Faster Internet isn’t just a luxury for watching movies, listening to music or getting a bargain on overstocked pillow cases.
“Broadband ... is not optional,” said David Barajas Jr., executive director of the Ottumwa Economic Development Corporation. “In today’s society, we can’t be afraid to be better than better.”
We have to show businesses — both the ones here and the ones considering building here — that we have more to offer.
Broadband makes doing business possible via the Internet, but access has to be available locally. The “wires” that carry computer, phone or TV signals can handle more information through one line. The most obvious difference between a service like broadband and something slower, like “dial up” by telephone computer service, becomes clear when watching video.
Watching a video sent by U.S. military personnel in Iraq on dial up will show clunky, stop-and-go video, possibly missing pieces of information. The same video via broadband would be like watching TV.
Matt Bauman, with the Area 15 Regional Planning Commission, was gathering data across the state of Iowa so Connect Iowa and state government could get an idea of where Iowa stands technologically. During his meeting in Wapello County, 10 people from the community, including Barajas, answered Bauman’s questions and asked some of their own.
Not all of the questions revolved around business.
Bauman and some attendees discussed the absence of full-time medical doctors practicing psychiatric medicine in Ottumwa — and the part-time psychiatrists and nurse practitioners are trying to serve thousands of patients.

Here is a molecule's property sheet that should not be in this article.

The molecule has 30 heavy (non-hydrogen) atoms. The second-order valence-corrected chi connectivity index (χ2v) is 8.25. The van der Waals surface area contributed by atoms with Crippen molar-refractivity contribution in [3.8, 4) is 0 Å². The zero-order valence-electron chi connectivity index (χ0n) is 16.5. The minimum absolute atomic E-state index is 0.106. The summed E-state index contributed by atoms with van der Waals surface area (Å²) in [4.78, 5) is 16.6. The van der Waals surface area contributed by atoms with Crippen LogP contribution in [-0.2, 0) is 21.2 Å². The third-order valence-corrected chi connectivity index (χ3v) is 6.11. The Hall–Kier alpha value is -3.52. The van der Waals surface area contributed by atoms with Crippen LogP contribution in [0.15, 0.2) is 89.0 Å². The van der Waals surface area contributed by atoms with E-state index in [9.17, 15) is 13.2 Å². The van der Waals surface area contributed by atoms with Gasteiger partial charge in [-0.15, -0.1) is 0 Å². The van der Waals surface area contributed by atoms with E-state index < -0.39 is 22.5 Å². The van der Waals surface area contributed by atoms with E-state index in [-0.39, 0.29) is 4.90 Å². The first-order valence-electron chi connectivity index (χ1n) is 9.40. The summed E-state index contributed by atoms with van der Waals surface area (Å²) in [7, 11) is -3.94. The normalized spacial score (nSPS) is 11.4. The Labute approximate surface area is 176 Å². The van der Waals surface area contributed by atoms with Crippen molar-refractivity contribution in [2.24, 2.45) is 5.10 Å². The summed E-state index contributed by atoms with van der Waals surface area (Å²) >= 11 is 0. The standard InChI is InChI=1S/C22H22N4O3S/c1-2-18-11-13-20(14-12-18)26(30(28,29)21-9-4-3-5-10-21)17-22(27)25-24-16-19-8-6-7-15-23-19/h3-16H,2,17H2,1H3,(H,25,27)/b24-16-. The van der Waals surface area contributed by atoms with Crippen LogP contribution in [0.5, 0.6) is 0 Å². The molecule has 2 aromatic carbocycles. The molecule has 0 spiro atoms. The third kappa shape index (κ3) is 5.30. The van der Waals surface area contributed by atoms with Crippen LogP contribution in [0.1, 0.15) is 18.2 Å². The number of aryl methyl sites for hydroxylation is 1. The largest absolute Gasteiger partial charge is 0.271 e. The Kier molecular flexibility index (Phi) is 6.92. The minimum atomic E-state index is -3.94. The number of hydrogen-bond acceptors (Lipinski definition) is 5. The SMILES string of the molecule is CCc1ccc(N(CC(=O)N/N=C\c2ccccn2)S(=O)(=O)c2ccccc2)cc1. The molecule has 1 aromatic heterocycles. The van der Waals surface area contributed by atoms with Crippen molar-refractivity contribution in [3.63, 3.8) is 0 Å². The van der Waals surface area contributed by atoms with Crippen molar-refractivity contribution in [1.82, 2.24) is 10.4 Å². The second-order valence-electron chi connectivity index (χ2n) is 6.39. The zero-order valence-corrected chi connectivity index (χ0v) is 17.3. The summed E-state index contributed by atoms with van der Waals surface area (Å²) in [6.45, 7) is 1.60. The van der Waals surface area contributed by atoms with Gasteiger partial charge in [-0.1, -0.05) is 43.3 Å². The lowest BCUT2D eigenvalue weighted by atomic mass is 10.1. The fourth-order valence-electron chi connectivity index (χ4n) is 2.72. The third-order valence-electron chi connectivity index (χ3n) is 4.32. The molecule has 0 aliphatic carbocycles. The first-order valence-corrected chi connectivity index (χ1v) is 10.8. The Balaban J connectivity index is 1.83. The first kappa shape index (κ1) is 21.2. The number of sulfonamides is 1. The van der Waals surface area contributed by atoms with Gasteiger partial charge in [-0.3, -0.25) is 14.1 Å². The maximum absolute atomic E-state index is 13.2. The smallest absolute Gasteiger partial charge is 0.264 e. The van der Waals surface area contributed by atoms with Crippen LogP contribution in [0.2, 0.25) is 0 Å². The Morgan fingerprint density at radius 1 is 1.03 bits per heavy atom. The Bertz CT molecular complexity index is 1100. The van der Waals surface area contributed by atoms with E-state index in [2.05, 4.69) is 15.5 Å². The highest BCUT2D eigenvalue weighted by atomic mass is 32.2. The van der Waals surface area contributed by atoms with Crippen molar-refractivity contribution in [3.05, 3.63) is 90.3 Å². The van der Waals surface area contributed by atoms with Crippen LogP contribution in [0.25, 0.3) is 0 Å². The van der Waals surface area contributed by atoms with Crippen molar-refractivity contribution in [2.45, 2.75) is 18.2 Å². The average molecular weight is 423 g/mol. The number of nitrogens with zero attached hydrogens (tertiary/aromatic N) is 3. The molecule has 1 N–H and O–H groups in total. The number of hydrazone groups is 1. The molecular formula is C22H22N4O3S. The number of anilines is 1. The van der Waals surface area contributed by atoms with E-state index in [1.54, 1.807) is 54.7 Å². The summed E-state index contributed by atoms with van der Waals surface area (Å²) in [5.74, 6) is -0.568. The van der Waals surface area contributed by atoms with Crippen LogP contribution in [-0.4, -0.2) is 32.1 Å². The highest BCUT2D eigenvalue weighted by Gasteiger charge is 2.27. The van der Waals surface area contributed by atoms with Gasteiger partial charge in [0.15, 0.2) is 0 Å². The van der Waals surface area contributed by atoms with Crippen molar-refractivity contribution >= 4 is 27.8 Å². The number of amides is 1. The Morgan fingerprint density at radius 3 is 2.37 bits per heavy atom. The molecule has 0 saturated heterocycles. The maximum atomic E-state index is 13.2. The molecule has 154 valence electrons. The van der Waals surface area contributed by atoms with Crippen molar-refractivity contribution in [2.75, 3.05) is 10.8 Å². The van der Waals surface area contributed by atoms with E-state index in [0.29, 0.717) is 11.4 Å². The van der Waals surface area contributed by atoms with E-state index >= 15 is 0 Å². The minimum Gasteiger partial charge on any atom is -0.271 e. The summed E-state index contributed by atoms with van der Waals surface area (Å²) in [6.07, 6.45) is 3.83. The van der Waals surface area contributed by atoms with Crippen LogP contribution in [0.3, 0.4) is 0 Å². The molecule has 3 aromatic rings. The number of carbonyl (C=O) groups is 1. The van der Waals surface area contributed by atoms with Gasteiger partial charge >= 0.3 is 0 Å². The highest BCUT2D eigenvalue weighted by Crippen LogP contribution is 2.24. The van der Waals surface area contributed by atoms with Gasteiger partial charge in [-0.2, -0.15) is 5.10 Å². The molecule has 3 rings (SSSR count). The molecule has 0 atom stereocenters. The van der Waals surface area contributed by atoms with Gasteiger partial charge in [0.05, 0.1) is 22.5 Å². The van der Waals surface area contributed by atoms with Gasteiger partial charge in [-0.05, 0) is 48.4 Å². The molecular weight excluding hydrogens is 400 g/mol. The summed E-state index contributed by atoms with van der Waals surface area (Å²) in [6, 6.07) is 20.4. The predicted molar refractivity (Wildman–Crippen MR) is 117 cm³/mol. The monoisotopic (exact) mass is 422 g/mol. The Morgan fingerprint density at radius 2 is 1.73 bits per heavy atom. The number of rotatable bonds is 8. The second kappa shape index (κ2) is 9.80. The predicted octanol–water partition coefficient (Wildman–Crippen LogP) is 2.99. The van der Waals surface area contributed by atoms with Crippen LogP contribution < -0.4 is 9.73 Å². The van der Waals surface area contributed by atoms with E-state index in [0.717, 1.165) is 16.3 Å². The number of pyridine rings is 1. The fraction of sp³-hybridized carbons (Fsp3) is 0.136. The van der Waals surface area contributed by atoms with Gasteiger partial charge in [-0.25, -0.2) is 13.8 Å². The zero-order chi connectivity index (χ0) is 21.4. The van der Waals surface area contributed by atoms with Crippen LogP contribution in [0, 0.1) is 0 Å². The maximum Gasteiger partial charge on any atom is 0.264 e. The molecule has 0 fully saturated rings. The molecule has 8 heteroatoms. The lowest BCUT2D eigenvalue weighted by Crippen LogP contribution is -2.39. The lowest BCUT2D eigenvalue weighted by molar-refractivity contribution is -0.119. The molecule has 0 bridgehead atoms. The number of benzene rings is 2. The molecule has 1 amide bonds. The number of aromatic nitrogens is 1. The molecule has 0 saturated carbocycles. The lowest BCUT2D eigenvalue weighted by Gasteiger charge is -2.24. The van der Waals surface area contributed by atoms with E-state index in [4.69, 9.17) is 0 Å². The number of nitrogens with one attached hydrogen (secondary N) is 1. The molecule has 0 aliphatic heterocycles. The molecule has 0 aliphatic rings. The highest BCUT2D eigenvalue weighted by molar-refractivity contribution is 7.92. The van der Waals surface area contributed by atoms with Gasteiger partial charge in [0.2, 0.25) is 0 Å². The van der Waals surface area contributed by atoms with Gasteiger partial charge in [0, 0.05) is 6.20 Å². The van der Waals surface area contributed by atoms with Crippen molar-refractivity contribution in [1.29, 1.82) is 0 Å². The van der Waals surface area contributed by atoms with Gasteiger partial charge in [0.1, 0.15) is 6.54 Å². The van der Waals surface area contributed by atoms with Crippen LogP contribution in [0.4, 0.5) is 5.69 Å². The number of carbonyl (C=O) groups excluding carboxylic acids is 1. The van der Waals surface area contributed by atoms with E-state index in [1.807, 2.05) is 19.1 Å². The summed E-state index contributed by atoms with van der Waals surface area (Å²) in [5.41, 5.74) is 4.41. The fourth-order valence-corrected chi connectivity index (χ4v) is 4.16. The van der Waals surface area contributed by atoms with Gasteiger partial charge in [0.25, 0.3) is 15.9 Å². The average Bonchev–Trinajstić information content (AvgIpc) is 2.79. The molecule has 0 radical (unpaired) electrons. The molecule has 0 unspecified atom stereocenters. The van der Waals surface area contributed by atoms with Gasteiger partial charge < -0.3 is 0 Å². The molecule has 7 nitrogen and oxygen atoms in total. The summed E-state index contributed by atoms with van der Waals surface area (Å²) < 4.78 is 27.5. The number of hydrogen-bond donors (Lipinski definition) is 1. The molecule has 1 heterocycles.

But tele-medicine can help ease that burden. With a good Internet connection, a psychiatrist in New York has been able to meet “face to face” with clients in Ottumwa. With a clear connection, a doctor wanting to know how a medication is working (or not working) can observe the client’s movements and mannerisms. Side effects like grinding of teeth, agitation or twitches aren’t as noticeable in a regular phone call. Even mental health therapists are reluctant to give primary counseling over the phone.
But with good broadband, said one attendee, his therapist wife would be comfortable doing some face-to-face counseling using the Internet.
Businesses want quicker Internet so they can do the same quality of work from Ottumwa as a business from Des Moines or Chicago, Bauman said.
“This is an opportunity for us to lead in the fiber optic broadband initiative,” said Barajas. “We can not be afraid to lead if we want to be able to retain and attract good [jobs] for our citizens. We want to work with Connect Iowa, but at the same time, we’re going to make sure Wapello County is at the forefront.”
Bauman said the Ottumwa area has a good head start, with the Comprehensive Fiber Optic Infrastructure Plan. The plan Barajas told him about is so far the only organized plan he’s heard about to integrate broadband widely into a community.
Bauman said that the statewide initiative focuses, at first, on the “anchors” of a community, like schools, hospitals and places that employ large numbers of residents.
There’s a goal as well to provide Internet access for those without access and more public wireless “hot spots” in each community.
As for what comes next, Bauman said, that depends on the data gathered in meetings like the one at the Chamber of Commerce building in Ottumwa. Eventually, a report would be put together.
“Today is about gathering information [regarding] how the local area is tackling broadband issues,” Bauman said.
To that end, he asked a series of questions of participants, including: Who are the providers that service this area? Are there any digital literacy classes available in Ottumwa? Are there places the public can find a computer to use so they access the Internet? Are there farm and ag websites in this area? Where are the Wi-Fi access spots?